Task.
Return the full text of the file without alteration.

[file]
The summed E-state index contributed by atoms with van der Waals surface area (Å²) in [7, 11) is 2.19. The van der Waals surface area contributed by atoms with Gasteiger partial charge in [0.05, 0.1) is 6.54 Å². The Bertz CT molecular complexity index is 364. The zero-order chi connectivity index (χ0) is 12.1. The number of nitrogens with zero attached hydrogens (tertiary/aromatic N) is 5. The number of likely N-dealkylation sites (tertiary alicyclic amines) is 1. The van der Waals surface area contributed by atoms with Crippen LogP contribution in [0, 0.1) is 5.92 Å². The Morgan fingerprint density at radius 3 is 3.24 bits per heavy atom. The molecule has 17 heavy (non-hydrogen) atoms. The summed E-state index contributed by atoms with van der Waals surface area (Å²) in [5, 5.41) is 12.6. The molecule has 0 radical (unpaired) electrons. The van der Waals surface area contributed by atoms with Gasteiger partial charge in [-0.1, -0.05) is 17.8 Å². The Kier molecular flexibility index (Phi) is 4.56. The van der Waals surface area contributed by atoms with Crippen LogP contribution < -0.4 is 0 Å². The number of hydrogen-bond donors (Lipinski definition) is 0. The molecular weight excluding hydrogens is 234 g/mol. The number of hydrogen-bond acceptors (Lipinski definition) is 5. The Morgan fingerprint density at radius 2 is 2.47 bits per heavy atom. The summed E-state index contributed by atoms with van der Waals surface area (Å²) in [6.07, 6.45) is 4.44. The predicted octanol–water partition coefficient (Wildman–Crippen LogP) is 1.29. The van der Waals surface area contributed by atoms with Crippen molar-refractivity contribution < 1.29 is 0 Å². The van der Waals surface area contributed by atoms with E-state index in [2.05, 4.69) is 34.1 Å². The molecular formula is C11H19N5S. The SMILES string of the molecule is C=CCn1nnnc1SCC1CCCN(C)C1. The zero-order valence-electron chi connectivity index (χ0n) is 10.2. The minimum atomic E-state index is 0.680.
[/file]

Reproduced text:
The summed E-state index contributed by atoms with van der Waals surface area (Å²) in [7, 11) is 2.19. The van der Waals surface area contributed by atoms with Gasteiger partial charge in [0.05, 0.1) is 6.54 Å². The Bertz CT molecular complexity index is 364. The zero-order chi connectivity index (χ0) is 12.1. The number of nitrogens with zero attached hydrogens (tertiary/aromatic N) is 5. The number of likely N-dealkylation sites (tertiary alicyclic amines) is 1. The van der Waals surface area contributed by atoms with Crippen LogP contribution in [0, 0.1) is 5.92 Å². The Morgan fingerprint density at radius 3 is 3.24 bits per heavy atom. The molecule has 17 heavy (non-hydrogen) atoms. The summed E-state index contributed by atoms with van der Waals surface area (Å²) in [5, 5.41) is 12.6. The molecule has 0 radical (unpaired) electrons. The van der Waals surface area contributed by atoms with Gasteiger partial charge in [-0.1, -0.05) is 17.8 Å². The Kier molecular flexibility index (Phi) is 4.56. The van der Waals surface area contributed by atoms with Crippen LogP contribution < -0.4 is 0 Å². The number of hydrogen-bond donors (Lipinski definition) is 0. The molecular weight excluding hydrogens is 234 g/mol. The number of hydrogen-bond acceptors (Lipinski definition) is 5. The Morgan fingerprint density at radius 2 is 2.47 bits per heavy atom. The summed E-state index contributed by atoms with van der Waals surface area (Å²) in [6.07, 6.45) is 4.44. The predicted octanol–water partition coefficient (Wildman–Crippen LogP) is 1.29. The van der Waals surface area contributed by atoms with Crippen molar-refractivity contribution < 1.29 is 0 Å². The van der Waals surface area contributed by atoms with E-state index in [2.05, 4.69) is 34.1 Å². The molecular formula is C11H19N5S. The SMILES string of the molecule is C=CCn1nnnc1SCC1CCCN(C)C1. The zero-order valence-electron chi connectivity index (χ0n) is 10.2. The minimum atomic E-state index is 0.680.